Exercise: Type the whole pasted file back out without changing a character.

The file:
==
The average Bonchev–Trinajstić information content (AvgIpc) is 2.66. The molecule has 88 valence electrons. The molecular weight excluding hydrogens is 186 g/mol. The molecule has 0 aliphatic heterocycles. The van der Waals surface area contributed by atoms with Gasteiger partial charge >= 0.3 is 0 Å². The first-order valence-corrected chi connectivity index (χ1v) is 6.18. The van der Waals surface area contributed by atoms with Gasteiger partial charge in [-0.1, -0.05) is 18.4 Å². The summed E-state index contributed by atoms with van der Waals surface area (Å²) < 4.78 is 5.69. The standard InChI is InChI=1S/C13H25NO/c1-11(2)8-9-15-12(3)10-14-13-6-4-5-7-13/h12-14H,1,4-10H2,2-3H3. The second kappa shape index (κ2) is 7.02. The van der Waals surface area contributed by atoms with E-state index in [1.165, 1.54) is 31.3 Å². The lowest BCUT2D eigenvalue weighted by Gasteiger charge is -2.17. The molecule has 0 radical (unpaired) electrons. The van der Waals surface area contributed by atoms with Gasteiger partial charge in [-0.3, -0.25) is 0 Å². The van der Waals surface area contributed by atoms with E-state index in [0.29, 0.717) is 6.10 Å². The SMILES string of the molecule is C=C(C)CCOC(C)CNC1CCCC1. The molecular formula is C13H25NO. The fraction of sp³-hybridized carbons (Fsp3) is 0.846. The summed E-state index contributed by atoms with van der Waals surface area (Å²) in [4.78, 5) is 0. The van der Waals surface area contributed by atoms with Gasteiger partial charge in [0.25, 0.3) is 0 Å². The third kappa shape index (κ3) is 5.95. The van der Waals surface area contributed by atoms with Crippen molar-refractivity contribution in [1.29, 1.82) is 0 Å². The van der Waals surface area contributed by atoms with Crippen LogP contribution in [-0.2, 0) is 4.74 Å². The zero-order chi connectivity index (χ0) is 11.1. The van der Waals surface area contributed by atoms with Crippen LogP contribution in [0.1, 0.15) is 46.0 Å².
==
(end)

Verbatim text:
The average Bonchev–Trinajstić information content (AvgIpc) is 2.66. The molecule has 88 valence electrons. The molecular weight excluding hydrogens is 186 g/mol. The molecule has 0 aliphatic heterocycles. The van der Waals surface area contributed by atoms with Gasteiger partial charge >= 0.3 is 0 Å². The first-order valence-corrected chi connectivity index (χ1v) is 6.18. The van der Waals surface area contributed by atoms with Gasteiger partial charge in [-0.1, -0.05) is 18.4 Å². The summed E-state index contributed by atoms with van der Waals surface area (Å²) < 4.78 is 5.69. The standard InChI is InChI=1S/C13H25NO/c1-11(2)8-9-15-12(3)10-14-13-6-4-5-7-13/h12-14H,1,4-10H2,2-3H3. The second kappa shape index (κ2) is 7.02. The van der Waals surface area contributed by atoms with E-state index in [1.165, 1.54) is 31.3 Å². The lowest BCUT2D eigenvalue weighted by Gasteiger charge is -2.17. The molecule has 0 radical (unpaired) electrons. The van der Waals surface area contributed by atoms with Gasteiger partial charge in [-0.3, -0.25) is 0 Å². The van der Waals surface area contributed by atoms with E-state index in [0.29, 0.717) is 6.10 Å². The SMILES string of the molecule is C=C(C)CCOC(C)CNC1CCCC1. The molecular formula is C13H25NO. The fraction of sp³-hybridized carbons (Fsp3) is 0.846. The summed E-state index contributed by atoms with van der Waals surface area (Å²) in [4.78, 5) is 0. The van der Waals surface area contributed by atoms with Gasteiger partial charge in [0.25, 0.3) is 0 Å². The third kappa shape index (κ3) is 5.95. The van der Waals surface area contributed by atoms with Crippen molar-refractivity contribution in [1.29, 1.82) is 0 Å². The van der Waals surface area contributed by atoms with Crippen LogP contribution in [-0.2, 0) is 4.74 Å². The zero-order chi connectivity index (χ0) is 11.1. The van der Waals surface area contributed by atoms with Crippen LogP contribution in [0.1, 0.15) is 46.0 Å².